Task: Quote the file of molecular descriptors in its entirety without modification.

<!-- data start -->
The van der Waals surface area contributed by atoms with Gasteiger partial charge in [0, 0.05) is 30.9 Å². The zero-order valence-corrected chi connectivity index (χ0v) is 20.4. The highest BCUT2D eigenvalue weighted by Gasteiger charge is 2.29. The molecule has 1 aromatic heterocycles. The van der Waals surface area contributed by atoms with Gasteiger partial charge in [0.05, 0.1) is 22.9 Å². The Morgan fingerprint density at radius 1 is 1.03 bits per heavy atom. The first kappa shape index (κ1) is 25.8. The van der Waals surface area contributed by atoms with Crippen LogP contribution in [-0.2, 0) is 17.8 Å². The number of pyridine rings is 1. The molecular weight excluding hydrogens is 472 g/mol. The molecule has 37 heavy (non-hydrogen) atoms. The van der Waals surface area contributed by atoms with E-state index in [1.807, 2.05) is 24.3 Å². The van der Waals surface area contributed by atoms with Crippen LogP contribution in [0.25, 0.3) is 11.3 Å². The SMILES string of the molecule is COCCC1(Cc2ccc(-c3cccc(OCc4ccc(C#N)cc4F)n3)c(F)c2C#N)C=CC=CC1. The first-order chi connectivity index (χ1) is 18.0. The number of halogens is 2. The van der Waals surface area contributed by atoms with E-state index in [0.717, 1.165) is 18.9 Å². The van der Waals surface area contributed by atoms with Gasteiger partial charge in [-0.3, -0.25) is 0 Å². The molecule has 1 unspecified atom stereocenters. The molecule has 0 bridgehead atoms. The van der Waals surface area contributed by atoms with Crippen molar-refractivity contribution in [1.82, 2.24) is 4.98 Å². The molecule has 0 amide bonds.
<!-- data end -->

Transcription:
The van der Waals surface area contributed by atoms with Gasteiger partial charge in [0, 0.05) is 30.9 Å². The zero-order valence-corrected chi connectivity index (χ0v) is 20.4. The highest BCUT2D eigenvalue weighted by Gasteiger charge is 2.29. The molecule has 1 aromatic heterocycles. The van der Waals surface area contributed by atoms with Gasteiger partial charge in [0.05, 0.1) is 22.9 Å². The Morgan fingerprint density at radius 1 is 1.03 bits per heavy atom. The first kappa shape index (κ1) is 25.8. The van der Waals surface area contributed by atoms with Crippen LogP contribution in [-0.2, 0) is 17.8 Å². The number of pyridine rings is 1. The molecular weight excluding hydrogens is 472 g/mol. The molecule has 37 heavy (non-hydrogen) atoms. The van der Waals surface area contributed by atoms with E-state index in [1.807, 2.05) is 24.3 Å². The van der Waals surface area contributed by atoms with Crippen LogP contribution in [0.25, 0.3) is 11.3 Å². The SMILES string of the molecule is COCCC1(Cc2ccc(-c3cccc(OCc4ccc(C#N)cc4F)n3)c(F)c2C#N)C=CC=CC1. The first-order chi connectivity index (χ1) is 18.0. The number of halogens is 2. The van der Waals surface area contributed by atoms with E-state index in [0.717, 1.165) is 18.9 Å². The van der Waals surface area contributed by atoms with Gasteiger partial charge in [-0.3, -0.25) is 0 Å². The molecule has 1 unspecified atom stereocenters. The molecule has 0 bridgehead atoms. The van der Waals surface area contributed by atoms with Crippen molar-refractivity contribution in [1.82, 2.24) is 4.98 Å². The molecule has 0 amide bonds.